Experiments with social media, foresight and you (we hope!). Inspired by the work of a number of projects in the open foresight space, we are attempting to further develop social media foresight methods.  We want to experiment at the junction of social media and foresight studies to create an epidemic (or hopefully a pandemic!) of foresight thinking.


The project will appeal to fans of the film Contagion; the Anthrax album Spreading the Disease; and Richard Preston‘s book The Hot Zone.


The Centers for Disease Control and Prevention have been notified of a CDC-5 situation.

11th July 2012: Star Academics & Research Funding

Superstar economics rules Hollywood and the art world. In academia, it means that a small group of academics are heavily cited, get ‘fast-track’ promotions, and receive competitive research grants. The United Kingdom’s Wellcome Trust has reinforced superstar economics and its ‘winner-takes-all’ dynamic in a recent decision:


To the consternation of many, Walport’s charity has abolished all funding for research projects or programmes. Instead this cash now goes to individuals, with far less prescription about what they do with it. “Budgets are often larger for investigators as we want to fund people generously to pursue new directions without restraint,” [Kevin] Moses explains.


Wellcome Trust’s decision means significant fallout in academia. Early and mid-career researchers face barriers to research funding. Collaborative research teams are minimised. Publication track records on your curriculum vitae become more important. The decision strengthens individual researchers and their cross-institutional performance ‘portability’ (which leads to the ‘poaching’ of leading researchers and their teams as an answer to the ‘make or buy’ decision). It also cuts the funding that institutions extract from successful grants — thus undermining the strategy of relying on competitive research grant income as a variable cashflow to diversify from student fees and government funding. Wellcome’s decision has parallels with the rise-and-fall of the independent producer in Hollywood, from 1967-75, during the demise and renewal of the Hollywood studio system.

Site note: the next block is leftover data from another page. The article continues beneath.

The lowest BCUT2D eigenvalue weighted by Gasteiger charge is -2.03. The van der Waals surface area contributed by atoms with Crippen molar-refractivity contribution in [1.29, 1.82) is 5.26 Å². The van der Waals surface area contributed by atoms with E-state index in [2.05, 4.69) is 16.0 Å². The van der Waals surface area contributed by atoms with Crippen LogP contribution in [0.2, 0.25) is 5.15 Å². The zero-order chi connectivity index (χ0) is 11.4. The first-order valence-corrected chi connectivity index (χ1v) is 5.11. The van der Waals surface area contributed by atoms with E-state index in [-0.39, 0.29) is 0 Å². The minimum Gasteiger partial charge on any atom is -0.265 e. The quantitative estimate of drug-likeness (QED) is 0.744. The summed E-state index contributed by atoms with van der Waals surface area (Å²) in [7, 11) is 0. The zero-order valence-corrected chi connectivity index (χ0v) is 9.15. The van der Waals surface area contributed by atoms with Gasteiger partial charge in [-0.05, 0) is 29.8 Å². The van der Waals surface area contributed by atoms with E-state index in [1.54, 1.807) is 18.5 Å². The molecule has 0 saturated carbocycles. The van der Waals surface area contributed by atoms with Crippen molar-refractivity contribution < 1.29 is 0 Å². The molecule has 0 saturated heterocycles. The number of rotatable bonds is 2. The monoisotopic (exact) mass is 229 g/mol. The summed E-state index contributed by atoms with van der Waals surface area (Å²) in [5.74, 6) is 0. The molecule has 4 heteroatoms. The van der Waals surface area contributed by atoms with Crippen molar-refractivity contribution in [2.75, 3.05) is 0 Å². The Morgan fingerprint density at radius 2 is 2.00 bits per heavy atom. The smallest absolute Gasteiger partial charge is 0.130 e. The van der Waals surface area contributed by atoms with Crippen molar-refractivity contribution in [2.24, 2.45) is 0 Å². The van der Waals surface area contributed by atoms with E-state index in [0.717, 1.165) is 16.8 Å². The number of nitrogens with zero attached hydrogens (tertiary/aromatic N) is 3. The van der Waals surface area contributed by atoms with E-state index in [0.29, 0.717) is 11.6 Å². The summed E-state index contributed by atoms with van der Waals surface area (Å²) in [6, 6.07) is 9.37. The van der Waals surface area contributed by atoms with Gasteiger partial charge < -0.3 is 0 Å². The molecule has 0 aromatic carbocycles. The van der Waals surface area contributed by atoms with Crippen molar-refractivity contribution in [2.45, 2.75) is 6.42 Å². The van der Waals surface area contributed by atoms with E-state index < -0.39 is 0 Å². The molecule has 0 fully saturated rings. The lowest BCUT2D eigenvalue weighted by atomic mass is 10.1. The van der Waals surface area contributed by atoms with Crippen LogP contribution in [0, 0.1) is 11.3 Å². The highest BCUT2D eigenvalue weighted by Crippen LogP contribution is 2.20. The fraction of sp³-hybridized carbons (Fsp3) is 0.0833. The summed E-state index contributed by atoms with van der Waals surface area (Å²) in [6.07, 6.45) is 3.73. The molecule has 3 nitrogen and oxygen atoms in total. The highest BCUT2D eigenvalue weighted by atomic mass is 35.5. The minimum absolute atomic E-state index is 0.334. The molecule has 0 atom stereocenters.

Research Funding Limited To Star Academics (The Guardian)

10th July 2012: Day Trading 401(k)s

Software engineer Vlad Tokarev decided to day trade his retirement account. An LA Times profile documents the mistakes of Tokarev and other investors:


Minutes before the market closes every day, Tokarev buys or sells a mutual fund linked to the Standard & Poor’s 500 stock index. His goal is to profit from temporary fluctuations in stock prices, so he buys when stocks are falling and sells when they’re rising.